In the lead-up to the movie adaptation of “Killing Jesus,” Bill O’Reilly delivered his usual canned cant about how, as he told “Entertainment Tonight” this week, “not one day has the media been fair to me.”
O’Reilly, who co-wrote the book on which the new three-hour National Geographic movie is based, appears to be trying to manipulate TV critics. If you don’t like “Killing Jesus,” he seems to be saying, it will be because you don’t like me, because you’re a member of the liberal mainstream media, because you want to discredit Fox News.
I admit I don’t like watching and listening to O’Reilly; I prefer my blowhards in a comic context, on Comedy Central or “Saturday Night Live.” But that has nothing to do with what I don’t like about this distended, vaguely imagined movie, which premieres Sunday at 8 p.m. “Killing Jesus” is a shallow telling of the Jesus story, with no more distinction than you might find in the generic reenactments of some historical documentary. It features name actors, including Kelsey Grammer and Rufus Sewell, and it was executive produced by Ridley Scott among others, but it is far less than the sum of its parts.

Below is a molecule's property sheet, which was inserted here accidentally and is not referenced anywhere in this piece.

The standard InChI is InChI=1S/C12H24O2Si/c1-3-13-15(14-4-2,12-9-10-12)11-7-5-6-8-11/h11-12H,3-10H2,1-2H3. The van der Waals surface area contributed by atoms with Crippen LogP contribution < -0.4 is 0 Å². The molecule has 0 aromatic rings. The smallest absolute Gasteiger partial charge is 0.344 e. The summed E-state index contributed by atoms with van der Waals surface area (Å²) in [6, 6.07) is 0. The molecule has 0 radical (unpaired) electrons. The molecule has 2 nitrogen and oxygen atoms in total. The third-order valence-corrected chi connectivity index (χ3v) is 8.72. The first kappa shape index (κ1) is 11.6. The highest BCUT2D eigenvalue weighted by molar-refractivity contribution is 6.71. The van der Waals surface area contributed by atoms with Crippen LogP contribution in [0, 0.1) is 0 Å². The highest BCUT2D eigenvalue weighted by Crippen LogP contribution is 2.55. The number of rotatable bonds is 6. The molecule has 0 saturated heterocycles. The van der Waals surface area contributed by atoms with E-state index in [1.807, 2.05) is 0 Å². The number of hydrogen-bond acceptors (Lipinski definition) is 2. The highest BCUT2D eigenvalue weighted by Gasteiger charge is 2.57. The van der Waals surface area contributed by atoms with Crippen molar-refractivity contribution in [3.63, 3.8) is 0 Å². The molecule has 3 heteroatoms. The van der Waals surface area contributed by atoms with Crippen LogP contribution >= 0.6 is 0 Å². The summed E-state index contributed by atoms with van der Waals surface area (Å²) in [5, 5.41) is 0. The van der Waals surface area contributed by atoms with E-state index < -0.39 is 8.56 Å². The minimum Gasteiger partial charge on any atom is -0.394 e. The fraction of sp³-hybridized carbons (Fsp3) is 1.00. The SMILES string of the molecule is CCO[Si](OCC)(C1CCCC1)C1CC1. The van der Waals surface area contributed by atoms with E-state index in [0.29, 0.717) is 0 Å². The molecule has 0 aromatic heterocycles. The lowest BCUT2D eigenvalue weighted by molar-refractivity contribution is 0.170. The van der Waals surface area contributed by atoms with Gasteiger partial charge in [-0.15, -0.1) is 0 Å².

The script, by Walon Green, opens with some terribly overbaked material, as Grammer plays King Herod addled by a nightmare vision. Stuffed into a bushy wig, Grammer gives a fondue performance, in that it’s coated with cheese and a small bit of it goes an awfully long way. His death scene is particularly cheesy, and hammy, too, as he collapses with the kind of writhing to-do you might find in a bad amateur theater production. Once he’s out of the picture early on, after ordering the murder of male children, the movie calms down some and moves through its familiar paces, with the ascent of Jesus (Haaz Sleiman), his linkup with John the Baptist (Abhin Galeya), and the political cogitations and agitations triggered by his popularity.
The movie focuses a bit on those political issues among the High Priest Caiaphas (Sewell), Pontius Pilate (Stephen Moyer from “True Blood”), and Antipas (Eoin Macken) — but not enough to make them build dramatically. The specifics of the agendas of these men — beyond simply getting rid of Jesus — get lost as the narrative skips from big confrontation to big confrontation. Meanwhile, we see Jesus running through his greatest hits, not casting the first stone, railing against money changers in the temple, etc.
As played by Sleiman, Jesus is something of a cipher, without much charisma or divinity. He’s just another man in “Killing Jesus” with a bad wig, eating from plateware that looks just a little too Pottery Barn for the first century. The movie doesn’t work to give us a sense of who he might have been and why so many were drawn to him; it just assumes we already know the answers. But those are the kind of interesting depths and imaginings a movie about this amazing story can and should bring. They are what transform an ordinary National Geographic canvas into something closer to a vision.
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